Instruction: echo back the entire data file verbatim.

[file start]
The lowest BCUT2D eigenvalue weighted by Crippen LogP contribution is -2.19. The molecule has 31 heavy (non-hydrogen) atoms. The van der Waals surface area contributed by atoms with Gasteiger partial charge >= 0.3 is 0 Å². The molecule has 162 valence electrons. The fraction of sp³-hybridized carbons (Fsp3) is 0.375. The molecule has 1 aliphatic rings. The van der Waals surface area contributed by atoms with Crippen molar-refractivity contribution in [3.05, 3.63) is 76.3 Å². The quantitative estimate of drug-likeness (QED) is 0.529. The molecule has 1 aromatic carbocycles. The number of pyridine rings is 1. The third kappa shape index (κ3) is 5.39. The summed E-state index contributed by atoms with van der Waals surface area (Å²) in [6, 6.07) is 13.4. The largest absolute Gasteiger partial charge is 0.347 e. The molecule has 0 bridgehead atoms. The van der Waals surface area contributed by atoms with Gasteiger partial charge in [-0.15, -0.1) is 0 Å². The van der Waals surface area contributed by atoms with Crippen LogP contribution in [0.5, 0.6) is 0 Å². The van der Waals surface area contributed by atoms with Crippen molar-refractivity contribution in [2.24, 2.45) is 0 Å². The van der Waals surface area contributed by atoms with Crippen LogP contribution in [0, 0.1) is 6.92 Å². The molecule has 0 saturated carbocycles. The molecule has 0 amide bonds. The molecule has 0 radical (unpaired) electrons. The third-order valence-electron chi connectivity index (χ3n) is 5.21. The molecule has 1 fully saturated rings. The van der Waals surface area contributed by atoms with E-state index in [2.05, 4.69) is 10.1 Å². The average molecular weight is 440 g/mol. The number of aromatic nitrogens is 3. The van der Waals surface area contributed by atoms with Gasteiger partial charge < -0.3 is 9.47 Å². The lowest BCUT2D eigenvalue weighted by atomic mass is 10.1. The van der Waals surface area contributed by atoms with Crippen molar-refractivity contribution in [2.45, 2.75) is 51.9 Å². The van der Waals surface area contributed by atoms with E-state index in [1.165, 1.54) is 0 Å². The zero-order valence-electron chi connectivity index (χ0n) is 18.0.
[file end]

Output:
The lowest BCUT2D eigenvalue weighted by Crippen LogP contribution is -2.19. The molecule has 31 heavy (non-hydrogen) atoms. The van der Waals surface area contributed by atoms with Gasteiger partial charge >= 0.3 is 0 Å². The molecule has 162 valence electrons. The fraction of sp³-hybridized carbons (Fsp3) is 0.375. The molecule has 1 aliphatic rings. The van der Waals surface area contributed by atoms with Crippen molar-refractivity contribution in [3.05, 3.63) is 76.3 Å². The quantitative estimate of drug-likeness (QED) is 0.529. The molecule has 1 aromatic carbocycles. The number of pyridine rings is 1. The third kappa shape index (κ3) is 5.39. The summed E-state index contributed by atoms with van der Waals surface area (Å²) in [6, 6.07) is 13.4. The largest absolute Gasteiger partial charge is 0.347 e. The molecule has 0 bridgehead atoms. The van der Waals surface area contributed by atoms with Gasteiger partial charge in [-0.15, -0.1) is 0 Å². The van der Waals surface area contributed by atoms with Crippen LogP contribution in [0.5, 0.6) is 0 Å². The van der Waals surface area contributed by atoms with Crippen molar-refractivity contribution in [2.24, 2.45) is 0 Å². The van der Waals surface area contributed by atoms with Crippen LogP contribution in [0, 0.1) is 6.92 Å². The molecule has 0 saturated carbocycles. The molecule has 0 amide bonds. The molecule has 0 radical (unpaired) electrons. The third-order valence-electron chi connectivity index (χ3n) is 5.21. The molecule has 1 fully saturated rings. The van der Waals surface area contributed by atoms with E-state index in [2.05, 4.69) is 10.1 Å². The average molecular weight is 440 g/mol. The number of aromatic nitrogens is 3. The van der Waals surface area contributed by atoms with Gasteiger partial charge < -0.3 is 9.47 Å². The lowest BCUT2D eigenvalue weighted by atomic mass is 10.1. The van der Waals surface area contributed by atoms with Crippen molar-refractivity contribution in [2.45, 2.75) is 51.9 Å². The van der Waals surface area contributed by atoms with E-state index in [1.165, 1.54) is 0 Å². The zero-order valence-electron chi connectivity index (χ0n) is 18.0.